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Galápagos
Laruelle, J. (1967). Galápagos. Natuurwet. Tijdschr. 47(1-8): 3-236, 1 map + 30 plates
In: Natuurwetenschappelijk Tijdschrift. L. Walschot/Natuur- en Geneeskundige Vennootschap: Gand. ISSN 0770-1748, more
Peer reviewed article  

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Keywords
    Biotic factors; Expeditions; Geography; Nature conservation; ISE, Ecuador, Galapagos I. [Marine Regions]

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  • Laruelle, J.

Abstract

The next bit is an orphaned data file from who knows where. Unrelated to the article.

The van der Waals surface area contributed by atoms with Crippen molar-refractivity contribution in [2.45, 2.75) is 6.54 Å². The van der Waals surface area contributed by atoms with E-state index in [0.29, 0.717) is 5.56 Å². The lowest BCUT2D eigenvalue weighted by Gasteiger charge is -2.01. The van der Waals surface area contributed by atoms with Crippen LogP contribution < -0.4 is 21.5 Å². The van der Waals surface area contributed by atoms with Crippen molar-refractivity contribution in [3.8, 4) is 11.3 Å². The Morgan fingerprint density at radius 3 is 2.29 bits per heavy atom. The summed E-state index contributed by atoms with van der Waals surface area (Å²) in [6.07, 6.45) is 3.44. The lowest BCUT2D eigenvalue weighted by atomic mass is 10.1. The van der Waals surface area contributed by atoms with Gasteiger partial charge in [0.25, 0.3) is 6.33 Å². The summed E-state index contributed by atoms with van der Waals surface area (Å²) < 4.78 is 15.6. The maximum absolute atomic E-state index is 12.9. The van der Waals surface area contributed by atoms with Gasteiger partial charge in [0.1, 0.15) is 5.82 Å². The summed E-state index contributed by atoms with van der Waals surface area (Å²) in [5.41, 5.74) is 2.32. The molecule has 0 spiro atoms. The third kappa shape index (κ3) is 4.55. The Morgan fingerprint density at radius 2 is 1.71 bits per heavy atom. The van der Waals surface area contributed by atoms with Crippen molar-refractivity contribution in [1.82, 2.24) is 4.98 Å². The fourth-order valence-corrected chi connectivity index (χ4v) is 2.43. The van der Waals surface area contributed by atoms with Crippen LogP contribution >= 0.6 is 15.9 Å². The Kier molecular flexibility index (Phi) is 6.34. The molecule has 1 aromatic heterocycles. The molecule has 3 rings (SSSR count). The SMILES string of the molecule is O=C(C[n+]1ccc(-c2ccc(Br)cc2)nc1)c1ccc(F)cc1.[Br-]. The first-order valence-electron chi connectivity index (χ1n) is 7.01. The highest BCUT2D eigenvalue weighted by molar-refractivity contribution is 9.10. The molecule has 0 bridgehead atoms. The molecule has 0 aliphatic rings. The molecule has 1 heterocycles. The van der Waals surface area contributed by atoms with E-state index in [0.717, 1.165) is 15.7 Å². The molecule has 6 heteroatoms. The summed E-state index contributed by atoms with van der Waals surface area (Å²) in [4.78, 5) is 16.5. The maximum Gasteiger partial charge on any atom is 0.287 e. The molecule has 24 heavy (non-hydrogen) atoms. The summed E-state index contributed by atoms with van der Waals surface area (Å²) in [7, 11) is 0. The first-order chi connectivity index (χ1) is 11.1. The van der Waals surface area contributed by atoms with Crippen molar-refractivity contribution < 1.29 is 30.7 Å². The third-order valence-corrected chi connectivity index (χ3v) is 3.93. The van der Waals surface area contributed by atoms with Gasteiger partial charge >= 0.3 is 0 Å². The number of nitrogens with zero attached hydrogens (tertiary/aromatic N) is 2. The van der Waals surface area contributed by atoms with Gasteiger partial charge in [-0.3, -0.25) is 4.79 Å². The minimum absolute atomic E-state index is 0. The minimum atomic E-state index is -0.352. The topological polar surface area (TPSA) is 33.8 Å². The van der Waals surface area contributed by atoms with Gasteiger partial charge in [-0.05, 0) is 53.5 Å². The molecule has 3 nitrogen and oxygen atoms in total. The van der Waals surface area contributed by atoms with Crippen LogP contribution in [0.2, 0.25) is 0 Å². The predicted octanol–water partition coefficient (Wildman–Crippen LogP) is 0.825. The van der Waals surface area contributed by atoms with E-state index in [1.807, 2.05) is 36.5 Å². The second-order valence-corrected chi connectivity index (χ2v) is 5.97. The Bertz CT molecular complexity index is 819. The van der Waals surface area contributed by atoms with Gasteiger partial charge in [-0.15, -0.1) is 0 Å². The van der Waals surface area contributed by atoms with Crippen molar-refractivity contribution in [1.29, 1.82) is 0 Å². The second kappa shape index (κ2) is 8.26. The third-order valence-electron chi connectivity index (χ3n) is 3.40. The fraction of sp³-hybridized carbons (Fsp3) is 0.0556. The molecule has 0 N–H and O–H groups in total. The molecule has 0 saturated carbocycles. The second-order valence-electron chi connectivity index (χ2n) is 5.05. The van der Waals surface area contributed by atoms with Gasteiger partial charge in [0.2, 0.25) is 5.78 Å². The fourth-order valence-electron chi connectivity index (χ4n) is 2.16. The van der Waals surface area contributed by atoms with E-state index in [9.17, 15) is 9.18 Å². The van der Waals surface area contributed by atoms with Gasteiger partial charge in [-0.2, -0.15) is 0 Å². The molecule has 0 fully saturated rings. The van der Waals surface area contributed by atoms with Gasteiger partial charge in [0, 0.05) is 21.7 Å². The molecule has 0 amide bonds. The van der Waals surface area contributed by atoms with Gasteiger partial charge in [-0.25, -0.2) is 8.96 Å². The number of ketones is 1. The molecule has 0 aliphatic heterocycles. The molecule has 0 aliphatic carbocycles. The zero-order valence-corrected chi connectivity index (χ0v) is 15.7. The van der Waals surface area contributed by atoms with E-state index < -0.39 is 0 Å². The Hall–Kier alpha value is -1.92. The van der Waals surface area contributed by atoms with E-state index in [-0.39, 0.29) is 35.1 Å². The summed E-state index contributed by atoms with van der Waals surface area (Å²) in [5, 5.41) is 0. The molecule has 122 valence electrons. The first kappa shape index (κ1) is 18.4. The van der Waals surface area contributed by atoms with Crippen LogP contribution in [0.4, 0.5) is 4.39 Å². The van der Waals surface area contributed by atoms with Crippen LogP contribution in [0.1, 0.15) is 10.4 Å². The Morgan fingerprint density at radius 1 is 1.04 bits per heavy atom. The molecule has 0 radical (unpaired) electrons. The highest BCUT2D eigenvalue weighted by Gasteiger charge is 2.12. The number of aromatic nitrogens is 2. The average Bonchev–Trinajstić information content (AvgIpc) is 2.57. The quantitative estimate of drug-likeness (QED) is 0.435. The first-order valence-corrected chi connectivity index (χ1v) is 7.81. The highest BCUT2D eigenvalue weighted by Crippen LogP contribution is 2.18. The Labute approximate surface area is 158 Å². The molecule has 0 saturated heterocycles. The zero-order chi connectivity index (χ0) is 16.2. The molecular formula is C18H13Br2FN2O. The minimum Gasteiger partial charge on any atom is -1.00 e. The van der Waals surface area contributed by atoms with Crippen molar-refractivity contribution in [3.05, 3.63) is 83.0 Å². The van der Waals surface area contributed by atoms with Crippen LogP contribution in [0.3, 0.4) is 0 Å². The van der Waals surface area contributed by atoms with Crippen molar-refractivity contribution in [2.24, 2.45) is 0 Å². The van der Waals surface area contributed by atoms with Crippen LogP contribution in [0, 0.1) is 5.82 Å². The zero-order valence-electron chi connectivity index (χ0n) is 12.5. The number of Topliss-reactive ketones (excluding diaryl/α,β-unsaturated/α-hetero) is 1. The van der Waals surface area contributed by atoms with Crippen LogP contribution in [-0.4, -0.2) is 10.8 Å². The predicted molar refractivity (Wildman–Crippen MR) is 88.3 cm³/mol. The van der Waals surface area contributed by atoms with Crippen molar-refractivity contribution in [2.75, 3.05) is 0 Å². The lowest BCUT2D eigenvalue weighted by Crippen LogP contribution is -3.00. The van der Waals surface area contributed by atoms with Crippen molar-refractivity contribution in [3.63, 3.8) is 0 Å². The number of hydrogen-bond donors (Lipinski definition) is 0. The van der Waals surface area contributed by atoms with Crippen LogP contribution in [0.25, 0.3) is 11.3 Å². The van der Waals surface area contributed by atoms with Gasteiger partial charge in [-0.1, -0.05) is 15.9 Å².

The year 1959 saw the establishment in Brussels of an international UNESCO-sponsored association, the "Charles Darwin Foundation for the Galápagos Islands". President of the association was the late Prof. Dr. V. Van Straelen. The object, organization, and activities of the Foundation-sponsored Charles Darwin Research Station (C.D.R.S.) call for a better knowledge of the problems of nature conservation proper to the Galápagos Archipelago. There are reviewed both the historical (Bishop Fray Tomás de Berlanga 1535) and scientific discovery (Charles Darwin on board H.M.S. Beagle 1835) of the archipelago, all main scientific missions after Darwin's route and before the establishment of the Darwin Foundation, the diverse aspects of human pressure on unique natural biota. Since the XVIIth century important elements of the Galápagos fauna and flora have been threatened either by direct destruction or by introduction of domestic species, both actions resulting in a catastrophic or critical rupture of equilibrium for the (mostly) endemic species concerned. In the thirties the extinction of two gigantic land-tortoise species on two distinct islands (Santa Fé, Floreana) and their precarious state of survival on other islands (San Cristóbal, Española, Pinta, Santiago) were evidenced. In the same period the furseal colonies had obviously fallen below a vital minimum. On the six endemic rat species four were on the way to being irreversibly supplanted by the introduced house-rat. These and more expressions of a dramatic situation led to the promulgation of a number of protection laws (Quito 1934). Since these remained inoperative, one had to wait till the common information mission of UNESCO and I.U.C.N. (1957) resulted in a definite schedule, adapted to local and pragmatic circumstances. It is the main task of the Darwin Foundation, in close collaboration with the Ecuadorian Government, to make a full programme of nature conservation and scientific research widely operative with the C.D.R.S. as main base. Our present knowledge of climate, rocks, volcanism, tectonics, flora, soils and fauna (Vertebrata) of the Galápagos Islands is treated in fair detail. The important part played by the activities of the Darwin Foundation can already be stated clearly.

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